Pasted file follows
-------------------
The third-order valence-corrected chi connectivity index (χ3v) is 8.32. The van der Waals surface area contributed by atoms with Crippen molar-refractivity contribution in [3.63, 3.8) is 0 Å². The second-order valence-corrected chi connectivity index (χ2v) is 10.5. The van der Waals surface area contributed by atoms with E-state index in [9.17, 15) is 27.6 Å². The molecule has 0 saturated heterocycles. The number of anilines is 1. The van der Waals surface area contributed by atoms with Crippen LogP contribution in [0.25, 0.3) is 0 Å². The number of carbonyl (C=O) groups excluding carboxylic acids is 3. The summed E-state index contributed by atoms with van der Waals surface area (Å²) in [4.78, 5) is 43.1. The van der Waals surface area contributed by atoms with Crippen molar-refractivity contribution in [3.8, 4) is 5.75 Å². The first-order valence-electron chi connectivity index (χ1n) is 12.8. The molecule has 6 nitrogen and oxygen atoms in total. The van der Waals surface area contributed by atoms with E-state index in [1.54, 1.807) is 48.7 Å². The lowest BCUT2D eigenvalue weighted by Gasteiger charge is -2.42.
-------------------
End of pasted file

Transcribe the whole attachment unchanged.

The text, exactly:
The third-order valence-corrected chi connectivity index (χ3v) is 8.32. The van der Waals surface area contributed by atoms with Crippen molar-refractivity contribution in [3.63, 3.8) is 0 Å². The second-order valence-corrected chi connectivity index (χ2v) is 10.5. The van der Waals surface area contributed by atoms with E-state index in [9.17, 15) is 27.6 Å². The molecule has 0 saturated heterocycles. The number of anilines is 1. The van der Waals surface area contributed by atoms with Crippen LogP contribution in [0.25, 0.3) is 0 Å². The number of carbonyl (C=O) groups excluding carboxylic acids is 3. The summed E-state index contributed by atoms with van der Waals surface area (Å²) in [4.78, 5) is 43.1. The van der Waals surface area contributed by atoms with Crippen molar-refractivity contribution in [3.8, 4) is 5.75 Å². The first-order valence-electron chi connectivity index (χ1n) is 12.8. The molecule has 6 nitrogen and oxygen atoms in total. The van der Waals surface area contributed by atoms with E-state index in [1.54, 1.807) is 48.7 Å². The lowest BCUT2D eigenvalue weighted by Gasteiger charge is -2.42.